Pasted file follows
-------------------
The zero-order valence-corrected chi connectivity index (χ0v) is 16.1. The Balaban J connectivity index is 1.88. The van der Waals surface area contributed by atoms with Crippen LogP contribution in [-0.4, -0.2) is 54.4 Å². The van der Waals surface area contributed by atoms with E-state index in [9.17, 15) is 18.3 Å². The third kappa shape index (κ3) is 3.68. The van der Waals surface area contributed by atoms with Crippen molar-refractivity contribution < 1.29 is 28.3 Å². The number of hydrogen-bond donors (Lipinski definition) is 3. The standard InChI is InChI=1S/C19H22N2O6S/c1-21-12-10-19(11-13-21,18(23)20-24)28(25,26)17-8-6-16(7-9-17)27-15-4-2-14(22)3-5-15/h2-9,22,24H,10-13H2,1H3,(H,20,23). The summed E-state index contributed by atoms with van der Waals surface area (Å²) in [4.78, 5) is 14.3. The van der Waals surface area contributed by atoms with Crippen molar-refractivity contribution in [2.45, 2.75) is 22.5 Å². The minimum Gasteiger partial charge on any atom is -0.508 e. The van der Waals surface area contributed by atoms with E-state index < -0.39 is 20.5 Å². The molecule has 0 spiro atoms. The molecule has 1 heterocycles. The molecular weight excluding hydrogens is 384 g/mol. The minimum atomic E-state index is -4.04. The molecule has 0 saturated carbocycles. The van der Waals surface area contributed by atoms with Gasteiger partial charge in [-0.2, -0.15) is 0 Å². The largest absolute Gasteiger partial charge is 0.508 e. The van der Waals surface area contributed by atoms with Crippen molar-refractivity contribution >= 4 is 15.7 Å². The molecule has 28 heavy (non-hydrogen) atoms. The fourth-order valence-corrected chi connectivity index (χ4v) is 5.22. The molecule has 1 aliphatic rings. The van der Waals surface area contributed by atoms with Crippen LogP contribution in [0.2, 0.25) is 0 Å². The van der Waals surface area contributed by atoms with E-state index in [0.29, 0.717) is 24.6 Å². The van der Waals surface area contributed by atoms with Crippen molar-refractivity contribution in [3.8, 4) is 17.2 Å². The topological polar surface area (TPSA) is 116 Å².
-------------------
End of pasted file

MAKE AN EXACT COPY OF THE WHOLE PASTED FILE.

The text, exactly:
The zero-order valence-corrected chi connectivity index (χ0v) is 16.1. The Balaban J connectivity index is 1.88. The van der Waals surface area contributed by atoms with Crippen LogP contribution in [-0.4, -0.2) is 54.4 Å². The van der Waals surface area contributed by atoms with E-state index in [9.17, 15) is 18.3 Å². The third kappa shape index (κ3) is 3.68. The van der Waals surface area contributed by atoms with Crippen molar-refractivity contribution < 1.29 is 28.3 Å². The number of hydrogen-bond donors (Lipinski definition) is 3. The standard InChI is InChI=1S/C19H22N2O6S/c1-21-12-10-19(11-13-21,18(23)20-24)28(25,26)17-8-6-16(7-9-17)27-15-4-2-14(22)3-5-15/h2-9,22,24H,10-13H2,1H3,(H,20,23). The summed E-state index contributed by atoms with van der Waals surface area (Å²) in [4.78, 5) is 14.3. The van der Waals surface area contributed by atoms with Crippen molar-refractivity contribution in [2.45, 2.75) is 22.5 Å². The minimum Gasteiger partial charge on any atom is -0.508 e. The van der Waals surface area contributed by atoms with E-state index < -0.39 is 20.5 Å². The molecule has 0 spiro atoms. The molecule has 1 heterocycles. The molecular weight excluding hydrogens is 384 g/mol. The minimum atomic E-state index is -4.04. The molecule has 0 saturated carbocycles. The van der Waals surface area contributed by atoms with Gasteiger partial charge in [-0.2, -0.15) is 0 Å². The largest absolute Gasteiger partial charge is 0.508 e. The van der Waals surface area contributed by atoms with Crippen molar-refractivity contribution >= 4 is 15.7 Å². The molecule has 28 heavy (non-hydrogen) atoms. The fourth-order valence-corrected chi connectivity index (χ4v) is 5.22. The molecule has 1 aliphatic rings. The van der Waals surface area contributed by atoms with Crippen LogP contribution in [0.2, 0.25) is 0 Å². The van der Waals surface area contributed by atoms with E-state index in [0.29, 0.717) is 24.6 Å². The van der Waals surface area contributed by atoms with Crippen molar-refractivity contribution in [3.8, 4) is 17.2 Å². The topological polar surface area (TPSA) is 116 Å².